Connecting the Dots on Grayscale
Connecting the Dots on Grayscale
A majority of our conversations with hedge funds currently involve at some point discussing Grayscale. We spent some time connecting the dots on what is a focus point for institutional investors.
The Grayscale Bitcoin Trust is a private, open-ended trust regulated by the SEC allowing passive exposure to bitcoin.
Accredited investors can participate in daily private placements allowing them to subscribe to shares struck at NAV in cash or bitcoins directly. There is a six months lock up period before investors can sell their shares in the secondary market. Grayscale shares are listed on OTC Markets under the ticker GBTC. There is no redemption mechanism, allowing investors to redeem their shares for the underlying bitcoins.
Since its inception in 2013, Grayscale has been growing in popularity. The story accelerated this year with the number of bitcoins under custody more than doubling to 550k bitcoins and assets under management crossing the $10bln mark very recently. This is 2.5% of the total number of bitcoins that will only ever exist - capped at 21 millions.
GBTC consistently trades in the secondary market at a significant premium to NAV, on average 19% over the last year.
In theory, assuming bitcoin doesn’t move for six months and the premium remains the same, accredited investors such as hedge funds can subscribe to the shares in the daily placement and sell their shares six months later in the secondary market collecting the premium.
How liquid are the GBTC shares? The shares trade on average $145mln a day and materially more since November. There is substantial secondary market liquidity to trade the shares post the lock up period.
The assumption the price of bitcoin would not move for six months is not realistic and GBTC shares are notoriously difficult to borrow. However, CME Bitcoin futures are highly liquid and happen to also trade at a significant premium to spot, on average 10% annualised over the last three months for three months rolling futures.
This is a function of a lack of dollars in an industry that has been historically crypto rich and cash poor with very few banks involved. As a result, supplying dollars to this market generally comes with some extra income. It’s not unusual to see US Dollars being borrowed at 10% annualised on various platforms.
As a result, leveraged funds positions are making new net record shorts almost every week on CME, according to the weekly Commitment of Traders report. They are not outright shorts but likely hedging, for instance a cash position - cash and carry - or a Grayscale allocation.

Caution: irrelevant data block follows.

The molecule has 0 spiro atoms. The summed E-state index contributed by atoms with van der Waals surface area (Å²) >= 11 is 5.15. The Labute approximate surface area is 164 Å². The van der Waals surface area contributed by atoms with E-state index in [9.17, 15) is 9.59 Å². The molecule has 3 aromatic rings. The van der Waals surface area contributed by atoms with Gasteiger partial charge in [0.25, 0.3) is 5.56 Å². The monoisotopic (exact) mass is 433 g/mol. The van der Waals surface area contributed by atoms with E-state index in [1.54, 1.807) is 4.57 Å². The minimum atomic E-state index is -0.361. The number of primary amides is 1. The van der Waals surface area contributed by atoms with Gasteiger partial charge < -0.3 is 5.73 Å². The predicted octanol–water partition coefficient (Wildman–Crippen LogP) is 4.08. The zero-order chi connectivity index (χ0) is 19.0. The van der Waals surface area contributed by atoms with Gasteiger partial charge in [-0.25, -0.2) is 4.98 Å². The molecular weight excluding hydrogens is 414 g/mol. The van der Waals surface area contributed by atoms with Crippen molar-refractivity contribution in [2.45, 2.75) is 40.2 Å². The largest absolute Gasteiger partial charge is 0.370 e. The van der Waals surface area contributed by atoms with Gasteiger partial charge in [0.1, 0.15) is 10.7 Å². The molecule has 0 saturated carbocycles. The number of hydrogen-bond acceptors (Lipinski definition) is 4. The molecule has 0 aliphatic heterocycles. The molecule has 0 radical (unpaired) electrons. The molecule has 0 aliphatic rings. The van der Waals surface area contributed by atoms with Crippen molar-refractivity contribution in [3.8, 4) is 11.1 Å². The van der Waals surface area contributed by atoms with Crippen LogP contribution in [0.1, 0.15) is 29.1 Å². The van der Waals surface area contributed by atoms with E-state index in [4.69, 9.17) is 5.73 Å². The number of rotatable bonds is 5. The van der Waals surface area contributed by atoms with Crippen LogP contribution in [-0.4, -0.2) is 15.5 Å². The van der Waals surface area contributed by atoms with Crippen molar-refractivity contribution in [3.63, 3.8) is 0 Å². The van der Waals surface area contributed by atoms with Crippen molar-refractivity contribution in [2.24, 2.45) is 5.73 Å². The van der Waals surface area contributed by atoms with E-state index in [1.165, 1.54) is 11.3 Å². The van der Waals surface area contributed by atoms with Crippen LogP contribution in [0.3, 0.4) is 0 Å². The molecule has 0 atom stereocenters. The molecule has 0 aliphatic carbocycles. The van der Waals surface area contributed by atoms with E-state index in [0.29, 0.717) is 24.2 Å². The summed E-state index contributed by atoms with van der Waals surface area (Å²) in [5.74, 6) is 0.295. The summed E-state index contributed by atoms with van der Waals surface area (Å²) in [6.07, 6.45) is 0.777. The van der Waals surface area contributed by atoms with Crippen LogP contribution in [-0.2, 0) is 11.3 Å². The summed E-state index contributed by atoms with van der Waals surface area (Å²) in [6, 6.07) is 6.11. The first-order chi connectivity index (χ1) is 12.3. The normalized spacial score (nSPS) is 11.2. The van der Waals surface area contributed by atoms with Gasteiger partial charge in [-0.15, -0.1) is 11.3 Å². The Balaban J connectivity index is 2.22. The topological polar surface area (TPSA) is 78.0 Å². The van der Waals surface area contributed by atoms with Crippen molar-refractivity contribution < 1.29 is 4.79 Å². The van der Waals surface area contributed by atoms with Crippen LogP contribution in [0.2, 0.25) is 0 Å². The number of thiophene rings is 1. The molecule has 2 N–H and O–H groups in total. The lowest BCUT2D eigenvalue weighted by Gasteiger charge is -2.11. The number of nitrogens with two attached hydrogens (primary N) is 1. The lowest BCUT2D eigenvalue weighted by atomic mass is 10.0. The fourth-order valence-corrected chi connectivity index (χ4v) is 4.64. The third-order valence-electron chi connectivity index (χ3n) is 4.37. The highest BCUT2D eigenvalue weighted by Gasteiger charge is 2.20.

Worth noting, the net short positions on CME Bitcoin futures is 24.3k bitcoins currently, very far from the 550k bitcoins in the Grayscale trust. Not all allocations in Grayscale are hedged through CME.
The premium has historically been here but there is no guarantee of it. There is also no redemption mechanism currently to exchange the shares for bitcoin. This means, the shares could trade at a discount to NAV. It hasn’t happened during the 2018/2019 crypto winter but it is a possibility in the future.
As subscriptions have increased rapidly this quarter and could be related to the premium monetisation, it will be important to monitor how the shares trade in Q2 next year post large vestings. This will also be a function of sentiment towards bitcoin at the time which impacts demand for GBTC in the secondary market.
The premium is a function of the following: exposure to bitcoin in a regulated vehicle without having to deal with the challenges of custody, eligibility to some tax efficient schemes, strong distribution through regular brokerage accounts, lack of alternatives such as an ETF.
Institutional investors also often do not have permission to hold physical bitcoins for regulatory reasons and are left with two options: GTBC or bitcoin futures. The operational and financial cost of periodically rolling a long future exposure plays in favor of GBTC for longer term holders.
Cryptocurrency markets have become more sophisticated since 2017 when bitcoin first hit $20k. Lending markets have in particular developed tremendously, culminating with the emergence of the so-called yield farmers and the rise of DeFi this summer. This remains mostly a retail phenomenon.
How are institutions creating returns at scale to pay interest rates to their lenders? Grayscale seems to be one of the answers. Firms such as BlockFi, offering high rate saving rate accounts for retail, and Three Arrows Capital, one of the most active hedge funds in the lending / borrowing market are the two largest holders of GBTC. Both filed 13G disclosure forms this year as they owned more than 5% of the total GBTC share count (source 1 and 2).
The fact that you can’t redeem the shares for bitcoin is key. As the rising market sustains the Grayscale premium at a hefty level, more capital is being committed to monetising it which leads to subscribing to new shares of GBTC in the primary market. This leads to an increasing number of bitcoins being taken “out” of the market, building a reinforcing feedback loop that has the potential to materially reduce the free float of bitcoin over time. There are already 550k bitcoins in the Grayscale Trust and there will only ever be 21 million bitcoins.
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